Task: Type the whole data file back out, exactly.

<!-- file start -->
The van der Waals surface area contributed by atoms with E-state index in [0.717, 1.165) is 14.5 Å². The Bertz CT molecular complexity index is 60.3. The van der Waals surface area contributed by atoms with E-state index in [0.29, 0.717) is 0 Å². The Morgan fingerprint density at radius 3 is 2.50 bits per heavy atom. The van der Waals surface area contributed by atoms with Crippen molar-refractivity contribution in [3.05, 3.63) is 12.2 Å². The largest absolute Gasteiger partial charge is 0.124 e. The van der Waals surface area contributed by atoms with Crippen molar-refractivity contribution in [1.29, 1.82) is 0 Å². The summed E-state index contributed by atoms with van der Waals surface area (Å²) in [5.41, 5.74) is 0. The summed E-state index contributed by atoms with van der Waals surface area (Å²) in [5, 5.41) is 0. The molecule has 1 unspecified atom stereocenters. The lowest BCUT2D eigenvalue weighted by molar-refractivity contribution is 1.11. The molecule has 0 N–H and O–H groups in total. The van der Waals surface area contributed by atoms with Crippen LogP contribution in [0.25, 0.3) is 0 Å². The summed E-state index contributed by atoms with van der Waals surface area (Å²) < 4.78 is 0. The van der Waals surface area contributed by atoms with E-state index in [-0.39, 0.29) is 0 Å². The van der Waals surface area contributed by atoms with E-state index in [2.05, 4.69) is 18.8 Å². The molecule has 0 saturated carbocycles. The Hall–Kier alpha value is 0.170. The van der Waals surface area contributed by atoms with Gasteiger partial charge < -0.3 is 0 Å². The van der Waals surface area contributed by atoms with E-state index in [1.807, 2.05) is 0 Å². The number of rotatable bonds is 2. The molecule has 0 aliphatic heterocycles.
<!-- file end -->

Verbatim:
The van der Waals surface area contributed by atoms with E-state index in [0.717, 1.165) is 14.5 Å². The Bertz CT molecular complexity index is 60.3. The van der Waals surface area contributed by atoms with E-state index in [0.29, 0.717) is 0 Å². The Morgan fingerprint density at radius 3 is 2.50 bits per heavy atom. The van der Waals surface area contributed by atoms with Crippen molar-refractivity contribution in [3.05, 3.63) is 12.2 Å². The largest absolute Gasteiger partial charge is 0.124 e. The van der Waals surface area contributed by atoms with Crippen molar-refractivity contribution in [1.29, 1.82) is 0 Å². The summed E-state index contributed by atoms with van der Waals surface area (Å²) in [5.41, 5.74) is 0. The summed E-state index contributed by atoms with van der Waals surface area (Å²) in [5, 5.41) is 0. The molecule has 1 unspecified atom stereocenters. The lowest BCUT2D eigenvalue weighted by molar-refractivity contribution is 1.11. The molecule has 0 N–H and O–H groups in total. The van der Waals surface area contributed by atoms with Crippen LogP contribution in [0.25, 0.3) is 0 Å². The summed E-state index contributed by atoms with van der Waals surface area (Å²) < 4.78 is 0. The van der Waals surface area contributed by atoms with E-state index in [-0.39, 0.29) is 0 Å². The van der Waals surface area contributed by atoms with E-state index in [2.05, 4.69) is 18.8 Å². The molecule has 0 saturated carbocycles. The Hall–Kier alpha value is 0.170. The van der Waals surface area contributed by atoms with Gasteiger partial charge < -0.3 is 0 Å². The van der Waals surface area contributed by atoms with E-state index in [1.807, 2.05) is 0 Å². The number of rotatable bonds is 2. The molecule has 0 aliphatic heterocycles.